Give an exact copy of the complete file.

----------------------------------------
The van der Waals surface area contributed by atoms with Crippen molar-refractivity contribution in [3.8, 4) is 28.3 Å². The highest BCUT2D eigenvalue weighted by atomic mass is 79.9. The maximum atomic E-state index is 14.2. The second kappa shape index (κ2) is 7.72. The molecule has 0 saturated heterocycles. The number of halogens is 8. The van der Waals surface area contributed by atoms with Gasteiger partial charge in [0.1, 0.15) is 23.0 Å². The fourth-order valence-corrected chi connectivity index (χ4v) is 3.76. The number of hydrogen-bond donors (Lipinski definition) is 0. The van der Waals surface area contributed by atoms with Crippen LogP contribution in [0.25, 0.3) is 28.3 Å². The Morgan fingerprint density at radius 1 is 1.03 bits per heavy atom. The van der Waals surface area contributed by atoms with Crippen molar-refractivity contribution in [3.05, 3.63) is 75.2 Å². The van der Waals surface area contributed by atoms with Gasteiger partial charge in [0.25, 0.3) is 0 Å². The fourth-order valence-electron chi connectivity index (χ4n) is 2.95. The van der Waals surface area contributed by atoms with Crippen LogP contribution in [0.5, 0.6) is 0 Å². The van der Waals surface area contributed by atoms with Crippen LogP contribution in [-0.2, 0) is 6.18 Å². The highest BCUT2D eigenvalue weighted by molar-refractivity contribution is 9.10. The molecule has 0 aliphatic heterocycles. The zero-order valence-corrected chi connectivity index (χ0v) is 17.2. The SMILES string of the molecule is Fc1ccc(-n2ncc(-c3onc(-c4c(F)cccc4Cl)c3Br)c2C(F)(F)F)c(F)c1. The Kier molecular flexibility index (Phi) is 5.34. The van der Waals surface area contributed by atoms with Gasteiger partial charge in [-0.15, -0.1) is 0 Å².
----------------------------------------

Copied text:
The van der Waals surface area contributed by atoms with Crippen molar-refractivity contribution in [3.8, 4) is 28.3 Å². The highest BCUT2D eigenvalue weighted by atomic mass is 79.9. The maximum atomic E-state index is 14.2. The second kappa shape index (κ2) is 7.72. The molecule has 0 saturated heterocycles. The number of halogens is 8. The van der Waals surface area contributed by atoms with Gasteiger partial charge in [0.1, 0.15) is 23.0 Å². The fourth-order valence-corrected chi connectivity index (χ4v) is 3.76. The number of hydrogen-bond donors (Lipinski definition) is 0. The van der Waals surface area contributed by atoms with Crippen LogP contribution in [0.25, 0.3) is 28.3 Å². The Morgan fingerprint density at radius 1 is 1.03 bits per heavy atom. The van der Waals surface area contributed by atoms with Crippen molar-refractivity contribution in [3.05, 3.63) is 75.2 Å². The van der Waals surface area contributed by atoms with Gasteiger partial charge in [0.25, 0.3) is 0 Å². The fourth-order valence-electron chi connectivity index (χ4n) is 2.95. The van der Waals surface area contributed by atoms with Crippen LogP contribution in [0.5, 0.6) is 0 Å². The van der Waals surface area contributed by atoms with Crippen LogP contribution in [-0.2, 0) is 6.18 Å². The highest BCUT2D eigenvalue weighted by molar-refractivity contribution is 9.10. The molecule has 0 aliphatic heterocycles. The zero-order valence-corrected chi connectivity index (χ0v) is 17.2. The SMILES string of the molecule is Fc1ccc(-n2ncc(-c3onc(-c4c(F)cccc4Cl)c3Br)c2C(F)(F)F)c(F)c1. The Kier molecular flexibility index (Phi) is 5.34. The van der Waals surface area contributed by atoms with Gasteiger partial charge in [-0.15, -0.1) is 0 Å².